For Immediate Release
Turkey Accused of Gross Human Rights Violations in Gezi Park Protests
TURKEY - Turkish authorities committed human rights violations on a massive scale in the government’s attempts to crush the Gezi Park protests this summer said Amnesty International.
In a report published today the organization details the worst excesses of police violence, during the protests, the failure to bring these abuses to justice and the subsequent prosecution and harassment of those that took part.
“The attempt to smash the Gezi Park protest movement involved a string of human rights violations on a huge scale. They include the wholesale denial of the right to peaceful assembly and violations of the rights to life, liberty and the freedom from torture and ill-treatment,” said Andrew Gardner, Amnesty International’s expert on Turkey.
A “democratization package” announced by the Prime Minister on Monday fails to address these violations or to take any serious steps to ensure that they will not occur in the future.
Amnesty International’s report, Gezi Park protests: Brutal denial of the right to peaceful assembly in Turkey, details how the use of live ammunition, tear gas, water cannon, plastic bullets and beatings of protestors left more than 8,000 people injured at the scene of demonstrations. The deaths of at least three protestors have been linked to the abusive use of force by police.
The organization monitored demonstrations in Istanbul and Ankara and interviewed scores of people in four cities across Turkey who were injured by police or who were unlawfully detained, beaten or sexually assaulted during detention.
The report documents how:
• Protesters and others were severely beaten resulting in one death and scores of injuries.
• Police frequently fired plastic bullets directly at protesters’ heads and upper bodies;
• Tear gas canisters were routinely fired directly at protestors, bystanders and sometimes into residential buildings and medical facilities, resulting in hundreds of injuries and, according to witnesses, at least one death;
• Chemical irritants were added to water cannon supply tanks;
• Women protesters were sexually abused by law enforcement officials;
• Live ammunition was used, killing one protester
“The levels of violence used by police in the course of Gezi Park protests clearly show what happens when poorly trained, poorly supervised police officers are instructed to use force - and encouraged to use it unsparingly – safe in the knowledge that they are unlikely ever to be identified or prosecuted for their abuses,“ said Andrew Gardner.
The vast majority of police abuses already look likely to go unpunished, while many of those who organised and participated in the protests have been vilified, abused and now face prosecution on unfair or inflated charges. Those who assisted protestors or reported on the protests – such as doctors, lawyers, journalists and even businesses - have faced threats and harassment.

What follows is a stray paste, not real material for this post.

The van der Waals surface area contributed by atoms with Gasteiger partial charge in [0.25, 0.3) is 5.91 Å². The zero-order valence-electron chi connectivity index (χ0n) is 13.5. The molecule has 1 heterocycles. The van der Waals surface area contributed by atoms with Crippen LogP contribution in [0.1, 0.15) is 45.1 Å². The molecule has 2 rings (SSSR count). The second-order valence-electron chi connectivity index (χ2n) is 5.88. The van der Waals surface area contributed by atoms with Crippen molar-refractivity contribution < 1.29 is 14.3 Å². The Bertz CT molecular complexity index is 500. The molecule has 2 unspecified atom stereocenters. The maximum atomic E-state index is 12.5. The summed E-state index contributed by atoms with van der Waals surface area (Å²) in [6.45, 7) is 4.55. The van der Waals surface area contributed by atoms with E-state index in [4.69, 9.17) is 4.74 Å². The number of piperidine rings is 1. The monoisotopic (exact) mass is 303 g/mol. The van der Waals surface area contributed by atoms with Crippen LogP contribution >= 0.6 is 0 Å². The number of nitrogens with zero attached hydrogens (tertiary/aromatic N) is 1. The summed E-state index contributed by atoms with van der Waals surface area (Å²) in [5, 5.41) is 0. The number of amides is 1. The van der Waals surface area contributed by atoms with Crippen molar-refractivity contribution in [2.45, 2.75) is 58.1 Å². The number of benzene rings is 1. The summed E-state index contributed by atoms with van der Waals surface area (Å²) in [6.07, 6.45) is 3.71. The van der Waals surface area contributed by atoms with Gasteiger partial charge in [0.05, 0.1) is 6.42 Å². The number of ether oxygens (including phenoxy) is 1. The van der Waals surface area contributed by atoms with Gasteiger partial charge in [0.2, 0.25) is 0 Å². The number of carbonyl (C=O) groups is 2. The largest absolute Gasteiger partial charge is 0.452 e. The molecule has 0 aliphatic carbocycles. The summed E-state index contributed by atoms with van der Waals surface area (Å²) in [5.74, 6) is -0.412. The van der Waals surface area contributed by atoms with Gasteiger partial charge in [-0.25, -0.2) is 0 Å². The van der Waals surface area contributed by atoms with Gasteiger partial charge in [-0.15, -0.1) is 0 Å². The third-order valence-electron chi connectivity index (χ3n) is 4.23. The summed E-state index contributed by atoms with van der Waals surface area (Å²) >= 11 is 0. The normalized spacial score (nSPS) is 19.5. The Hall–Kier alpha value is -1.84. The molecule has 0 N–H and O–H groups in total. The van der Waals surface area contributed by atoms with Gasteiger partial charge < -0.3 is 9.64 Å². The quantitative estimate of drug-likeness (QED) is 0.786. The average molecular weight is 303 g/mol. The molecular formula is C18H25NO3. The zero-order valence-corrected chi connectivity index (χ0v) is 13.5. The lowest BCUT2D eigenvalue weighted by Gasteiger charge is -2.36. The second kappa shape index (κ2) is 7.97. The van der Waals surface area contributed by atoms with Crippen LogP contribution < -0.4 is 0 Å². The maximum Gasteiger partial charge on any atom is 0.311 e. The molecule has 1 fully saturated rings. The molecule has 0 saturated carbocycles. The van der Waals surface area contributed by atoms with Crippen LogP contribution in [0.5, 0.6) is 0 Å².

“The determination of the Turkish authorities to end the Gezi Park protests – and discourage their recurrence is clear. Their tactics of choice have been force, threats, insults and prosecution,” said Andrew Gardner.
“Hundreds of people are facing prosecution solely for their participation in the demonstrations without evidence that they themselves participated in any violent act.”
“Many of those accused of organising of the protests are being investigated under anti-terrorism legislation.”
“The Turkish government must learn to tolerate the dissenting opinions expressed through street protests and ensure that police are equipped, trained and instructed to police them lawfully.”
Amnesty International is calling on governments and suppliers of riot control equipment to impose an immediate export or transfer ban on Turkey: In particular tear gas and pepper sprays; plastic bullets and other kinetic impact projectiles.
Such a ban should remain in force until the Turkish authorities allow prompt, independent and impartial investigations into the allegations of abusive or arbitrary use of force, and demonstrate a commitment to their use in accordance with international standards.
Amnesty International is a worldwide movement of people who campaign for internationally recognized human rights for all. Our supporters are outraged by human rights abuses but inspired by hope for a better world - so we work to improve human rights through campaigning and international solidarity. We have more than 2.2 million members and subscribers in more than 150 countries and regions and we coordinate this support to act for justice on a wide range of issues.